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Joy for the Day After Christmas, and the Day After That



And this hope will not lead to disappointment. For we know how dearly God loves us, because he has given us the Holy Spirit to fill our hearts with his love. -Romans 5:5


On this 20-degree day after Christmas, a little boy across the street bounces with glee, chasing a remote-control truck up and down a mound of snow. Crashing it, then starting over. He’s basically a burrito with arms, wrapped top to bottom in beanie and parka and boots. His dad stands nearby with a snow shovel, grinning. Even from my kitchen window, I can see the mist of Dad’s breath, the spark in his eyes, the flash of his teeth.

He’s a beaming father, committed to his child’s joy.

Over the December days leading up to the Christmas celebration, I’ve been considering the lengths my heavenly dad went to, out of his commitment to my joy. What earthly king would hand-select such grime and poverty for his nativity, such a hostile journey toward death to save a bunch of flawed humans–among them, me?


He chooses my dirty places, the places that shame me, as His point of entry. -Ann Voskamp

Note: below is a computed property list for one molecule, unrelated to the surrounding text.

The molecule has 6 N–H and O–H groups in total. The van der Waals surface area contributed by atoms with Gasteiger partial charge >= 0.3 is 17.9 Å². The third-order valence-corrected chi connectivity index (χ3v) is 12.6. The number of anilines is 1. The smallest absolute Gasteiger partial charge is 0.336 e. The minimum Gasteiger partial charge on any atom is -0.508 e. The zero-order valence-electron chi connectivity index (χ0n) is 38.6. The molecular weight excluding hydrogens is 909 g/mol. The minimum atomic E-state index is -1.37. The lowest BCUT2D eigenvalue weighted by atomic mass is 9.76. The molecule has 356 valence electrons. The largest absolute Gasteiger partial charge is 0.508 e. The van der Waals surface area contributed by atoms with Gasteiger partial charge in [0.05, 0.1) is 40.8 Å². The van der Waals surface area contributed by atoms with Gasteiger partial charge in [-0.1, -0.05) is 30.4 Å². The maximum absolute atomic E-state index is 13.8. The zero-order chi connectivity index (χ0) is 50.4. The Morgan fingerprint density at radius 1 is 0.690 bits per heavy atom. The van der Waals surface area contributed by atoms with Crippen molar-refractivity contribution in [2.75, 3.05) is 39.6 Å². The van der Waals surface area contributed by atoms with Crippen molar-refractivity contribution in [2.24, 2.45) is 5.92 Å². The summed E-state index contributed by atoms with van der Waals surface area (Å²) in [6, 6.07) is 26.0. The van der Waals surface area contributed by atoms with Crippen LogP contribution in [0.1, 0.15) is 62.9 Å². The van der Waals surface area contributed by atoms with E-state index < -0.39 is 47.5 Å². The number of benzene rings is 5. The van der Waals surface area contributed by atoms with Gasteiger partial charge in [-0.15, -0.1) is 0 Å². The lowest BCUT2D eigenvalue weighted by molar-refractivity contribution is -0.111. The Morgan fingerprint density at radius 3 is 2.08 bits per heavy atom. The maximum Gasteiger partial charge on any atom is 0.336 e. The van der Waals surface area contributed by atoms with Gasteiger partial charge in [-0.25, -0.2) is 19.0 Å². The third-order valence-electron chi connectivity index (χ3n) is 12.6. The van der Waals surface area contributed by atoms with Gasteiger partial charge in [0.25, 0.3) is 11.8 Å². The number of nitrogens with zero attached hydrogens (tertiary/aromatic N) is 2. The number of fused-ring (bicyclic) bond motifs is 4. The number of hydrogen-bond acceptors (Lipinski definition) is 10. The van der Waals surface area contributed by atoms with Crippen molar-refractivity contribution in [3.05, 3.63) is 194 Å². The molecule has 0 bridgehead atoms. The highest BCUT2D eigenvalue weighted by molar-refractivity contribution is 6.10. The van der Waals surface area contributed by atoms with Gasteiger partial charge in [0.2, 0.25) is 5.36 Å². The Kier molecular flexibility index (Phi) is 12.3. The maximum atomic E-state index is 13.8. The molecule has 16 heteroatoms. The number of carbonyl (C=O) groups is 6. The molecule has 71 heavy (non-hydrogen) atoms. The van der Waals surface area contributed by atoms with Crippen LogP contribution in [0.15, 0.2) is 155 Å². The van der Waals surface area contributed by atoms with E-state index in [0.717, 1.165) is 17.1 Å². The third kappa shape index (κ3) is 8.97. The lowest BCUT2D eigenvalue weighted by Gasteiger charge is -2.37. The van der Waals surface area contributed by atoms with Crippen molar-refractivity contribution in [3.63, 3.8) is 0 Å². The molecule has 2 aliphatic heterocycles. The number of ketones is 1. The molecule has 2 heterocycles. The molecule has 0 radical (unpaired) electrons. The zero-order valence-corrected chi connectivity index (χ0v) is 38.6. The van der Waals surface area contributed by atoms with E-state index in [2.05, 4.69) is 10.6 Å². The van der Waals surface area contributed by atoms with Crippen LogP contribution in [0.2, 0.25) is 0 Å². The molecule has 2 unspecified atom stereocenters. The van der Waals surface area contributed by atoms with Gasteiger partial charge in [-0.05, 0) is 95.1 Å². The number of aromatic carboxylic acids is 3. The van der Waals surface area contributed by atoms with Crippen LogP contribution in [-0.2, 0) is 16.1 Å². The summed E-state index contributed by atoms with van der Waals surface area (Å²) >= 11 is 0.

Now burrito boy runs to dad, holding up his toy. Dad examines it, knocks some ice from the wheels, shakes his head. The boy in the beanie disappears inside his house, and I’m over here making my tea, hoping it only needs a recharge.

I hate disappointment.

How many times did my own son, Sean, carry his broken possessions to me with pleading eyes, saying, “Mama, fick-ish!” (translation: fix it). Often I couldn’t. Some things are just broken. Many don’t last beyond Christmas day.

This Christmas season, I celebrated the greatest gift I’ve ever received, eternal hope. Spent time examining it, reflecting on what it means to me. I held it next to my stack of broken stuff–my recent sorrows and disappointments–and watched them melt like last week’s snow. I recounted its value, compared it to the sum total of all my earthly blessings and found that it’s worth exponentially more.

I have a joy that’s deeper than my deepest sorrow.

What’s more, the God of the universe is committed to my joy today. Like a parent, he doesn’t want me to be disappointed. His Word teaches me which of my treasures are indestructible and which will break. He’s watching me now, beaming, as I enjoy the good stuff.

As I enjoy him.

Have you lately held your heart out to God, saying fick-ish? He can and he will.


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